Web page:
Brave Midlothian toddler defies fatal brain damage diagnosis as family fundraise for 'Chloe's Big Build'

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Brave three-year-old girl from Midlothian overcomes many health obstacles after being born prematurely and facing a fatal brain damage diagnosis

A Midlothian mum is raising life-changing funds for her seriously ill daughter to make their home more accessible for her disabilities. Mother of three Mechelle O’Hara set up a fundraiser alongside dad Scott Thomson after seeing no other option to build an extension on their family home in Bilston to accommodate their three-year-old daughter Chloe.

Born 12 weeks premature at the end of September 2019, Chloe was diagnosed with meningitis and sepsis just a few days after being born. After 11 days, her health deteriorated as the doctors discovered she had a deadly cyst that was filled with fluid blocking her airway.

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Chloe’s mother, Mechelle said: “I don’t think I stopped crying for days, it was just awful. They were telling you the worst thing you can hear as a parent and saying there was a good chance you will never take her home and if you do she will be severely disabled."

Three-year-old Chloe being the 'cheeky, smiley' child she is.Three-year-old Chloe being the 'cheeky, smiley' child she is.
Three-year-old Chloe being the 'cheeky, smiley' child she is.

This resulted in her left lung being overinflated due to trapped air, which put pressure on her heart and right lung. While Chloe required urgent surgery, she only weighed three pounds so the doctors were unable to go through with the required procedure. Instead, the two-week-old baby had two consecutive rounds of laser surgery to clear her airway.

Once Chloe was seven weeks old, she had reached five pounds and was able to have open surgery where a heart and lung bypass was performed. The surgeons could only partially remove the cyst as parts of it were attached to her airway and fully removing it would have ended her life.

Chloe was put on life support and her parents were informed she would need reconstructive surgery on her lungs. An MRI was also carried out where Chloe was diagnosed with severe brain damage. From then, Chloe and her family were sent back to Edinburgh where she was put in palliative care as the doctors expected the brain damage to be fatal. However, the wee fighter is still here today.

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Mechelle said: “Chloe is the most smiley, cheeky little girl who loves music and lots of cuddles. If she’s not smiling then we know that something must be wrong and she’s in serious pain as she is always a very happy child. As a parent I do feel guilty as I see other kids developing and getting to experience the little things in life that she can't do. Things as simple as her having all these toys that she can’t play with, or eating food herself is just so difficult to watch.”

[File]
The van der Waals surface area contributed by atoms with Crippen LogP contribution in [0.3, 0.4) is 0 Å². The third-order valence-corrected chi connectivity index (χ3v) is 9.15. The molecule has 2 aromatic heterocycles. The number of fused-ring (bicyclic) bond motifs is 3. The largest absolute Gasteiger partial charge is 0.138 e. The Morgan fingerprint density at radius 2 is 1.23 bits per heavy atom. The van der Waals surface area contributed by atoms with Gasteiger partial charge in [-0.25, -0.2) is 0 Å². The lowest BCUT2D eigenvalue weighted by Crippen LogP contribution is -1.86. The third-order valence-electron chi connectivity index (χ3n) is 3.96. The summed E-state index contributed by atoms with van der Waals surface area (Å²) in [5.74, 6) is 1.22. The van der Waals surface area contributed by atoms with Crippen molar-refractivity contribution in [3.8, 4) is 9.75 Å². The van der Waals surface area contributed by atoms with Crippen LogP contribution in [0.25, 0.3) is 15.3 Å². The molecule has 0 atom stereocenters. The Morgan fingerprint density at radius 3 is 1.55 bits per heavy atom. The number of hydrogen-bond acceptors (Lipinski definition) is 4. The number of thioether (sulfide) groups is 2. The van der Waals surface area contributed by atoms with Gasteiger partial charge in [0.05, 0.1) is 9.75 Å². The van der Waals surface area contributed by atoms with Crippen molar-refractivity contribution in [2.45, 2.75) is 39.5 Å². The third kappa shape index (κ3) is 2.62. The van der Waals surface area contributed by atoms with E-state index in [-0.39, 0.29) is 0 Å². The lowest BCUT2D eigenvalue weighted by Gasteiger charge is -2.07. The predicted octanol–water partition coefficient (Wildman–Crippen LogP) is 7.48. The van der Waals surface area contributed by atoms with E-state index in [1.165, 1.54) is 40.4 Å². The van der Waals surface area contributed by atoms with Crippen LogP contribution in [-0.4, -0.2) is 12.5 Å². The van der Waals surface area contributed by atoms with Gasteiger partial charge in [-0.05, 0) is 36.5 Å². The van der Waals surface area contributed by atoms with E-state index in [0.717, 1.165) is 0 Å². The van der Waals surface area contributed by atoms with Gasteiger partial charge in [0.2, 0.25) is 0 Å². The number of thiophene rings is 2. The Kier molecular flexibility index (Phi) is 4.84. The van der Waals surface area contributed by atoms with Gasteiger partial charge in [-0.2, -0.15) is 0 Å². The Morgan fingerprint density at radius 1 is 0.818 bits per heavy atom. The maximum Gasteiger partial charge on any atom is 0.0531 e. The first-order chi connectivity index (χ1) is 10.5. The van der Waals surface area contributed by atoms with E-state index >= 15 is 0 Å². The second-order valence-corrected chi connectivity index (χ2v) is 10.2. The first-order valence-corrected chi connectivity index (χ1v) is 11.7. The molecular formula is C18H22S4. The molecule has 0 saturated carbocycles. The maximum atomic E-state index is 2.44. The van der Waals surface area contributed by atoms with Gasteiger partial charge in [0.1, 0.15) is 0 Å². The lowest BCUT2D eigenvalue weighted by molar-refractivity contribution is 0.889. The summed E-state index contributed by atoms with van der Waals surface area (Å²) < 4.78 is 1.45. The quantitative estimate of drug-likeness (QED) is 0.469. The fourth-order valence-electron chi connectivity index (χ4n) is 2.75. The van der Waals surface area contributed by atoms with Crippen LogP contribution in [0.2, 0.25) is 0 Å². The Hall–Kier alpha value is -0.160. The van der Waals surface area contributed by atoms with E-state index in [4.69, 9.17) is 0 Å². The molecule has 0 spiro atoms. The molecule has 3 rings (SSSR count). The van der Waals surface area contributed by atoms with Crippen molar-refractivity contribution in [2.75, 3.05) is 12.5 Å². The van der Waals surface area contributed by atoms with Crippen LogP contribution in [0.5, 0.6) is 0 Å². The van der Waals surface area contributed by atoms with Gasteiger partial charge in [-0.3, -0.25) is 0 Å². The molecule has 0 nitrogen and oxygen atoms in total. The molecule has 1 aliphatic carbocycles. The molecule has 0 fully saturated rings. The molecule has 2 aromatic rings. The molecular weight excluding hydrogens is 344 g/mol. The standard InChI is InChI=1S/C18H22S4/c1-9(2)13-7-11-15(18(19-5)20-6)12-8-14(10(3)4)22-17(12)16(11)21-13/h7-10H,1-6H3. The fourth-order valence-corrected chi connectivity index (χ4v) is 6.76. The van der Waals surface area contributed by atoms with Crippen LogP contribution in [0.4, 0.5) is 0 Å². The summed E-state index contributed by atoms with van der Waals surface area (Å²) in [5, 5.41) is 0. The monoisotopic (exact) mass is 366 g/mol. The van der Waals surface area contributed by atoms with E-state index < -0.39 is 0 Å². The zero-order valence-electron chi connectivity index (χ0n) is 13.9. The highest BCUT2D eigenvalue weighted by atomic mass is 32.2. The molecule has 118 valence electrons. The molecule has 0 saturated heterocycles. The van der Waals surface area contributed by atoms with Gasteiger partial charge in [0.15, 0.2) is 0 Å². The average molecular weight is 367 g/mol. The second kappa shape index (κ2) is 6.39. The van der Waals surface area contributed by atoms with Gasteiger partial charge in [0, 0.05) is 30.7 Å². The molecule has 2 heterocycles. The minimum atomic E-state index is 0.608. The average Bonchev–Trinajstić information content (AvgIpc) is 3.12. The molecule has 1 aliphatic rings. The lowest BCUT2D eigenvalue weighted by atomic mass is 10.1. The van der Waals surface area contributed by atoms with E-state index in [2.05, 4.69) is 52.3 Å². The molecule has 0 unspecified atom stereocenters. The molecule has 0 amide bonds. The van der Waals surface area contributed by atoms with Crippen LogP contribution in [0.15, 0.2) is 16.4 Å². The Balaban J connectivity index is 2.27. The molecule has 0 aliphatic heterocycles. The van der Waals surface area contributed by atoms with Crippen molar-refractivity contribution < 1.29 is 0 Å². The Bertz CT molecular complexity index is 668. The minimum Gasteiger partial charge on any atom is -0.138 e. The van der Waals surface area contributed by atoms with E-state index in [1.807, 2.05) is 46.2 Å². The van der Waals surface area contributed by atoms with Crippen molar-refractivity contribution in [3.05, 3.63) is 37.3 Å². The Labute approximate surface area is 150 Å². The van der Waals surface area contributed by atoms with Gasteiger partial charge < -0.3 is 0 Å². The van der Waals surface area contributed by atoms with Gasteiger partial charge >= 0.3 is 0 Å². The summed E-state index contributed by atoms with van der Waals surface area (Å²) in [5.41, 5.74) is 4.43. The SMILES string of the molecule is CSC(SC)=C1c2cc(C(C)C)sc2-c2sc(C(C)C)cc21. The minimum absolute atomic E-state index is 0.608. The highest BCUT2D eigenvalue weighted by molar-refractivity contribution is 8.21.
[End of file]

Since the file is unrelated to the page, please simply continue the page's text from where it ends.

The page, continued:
Chloe was given very little chance of survival.Chloe was given very little chance of survival.
Chloe was given very little chance of survival.

Three years later, Chloe now relies on her mother to care for her 24 hours a day as she cannot hold her head up, move, drink or eat independently as well as visual impairments. Now Chloe suffers with severe Cerebral Palsy which has impacted her whole body, resulting in the courageous young girl having no muscle tone to support herself. The young warrior attempts to go to nursery four times a week, where the staff have completely adapted to Chloe’s tube feeding requirements and the children have welcomed her in with open arms.

Mechelle said: “The children at nursery are amazing with Chloe, they hold her hand, and sing to her when she’s upset. It’s so lovely to see.” Chloe relies on both a standing frame for her posture development and her parents for mobility around the house. The family’s house is crammed with various mechanisms used to support Chloe in everyday activities.

Simple tasks, such as bathing Chloe have become increasingly hard as she has gotten older. Mechelle said: “I dread bathing Chloe now as the bathroom is upstairs meaning I have to carry her, which is alright, but she’s getting bigger now and I have to rely on a special bath seat for her and wash her with the shower head. It’s just so impractical. We need a special wet-room for her with a hoist for Chloe as she gets older, but our home will need an extension to allow us to do this.”

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The family have set up a GoFundMe page where they aim to raise £10,000 to put towards building the extension downstairs with enough space for all Chloe’s essential medical equipment, a wet-room and a bedroom.

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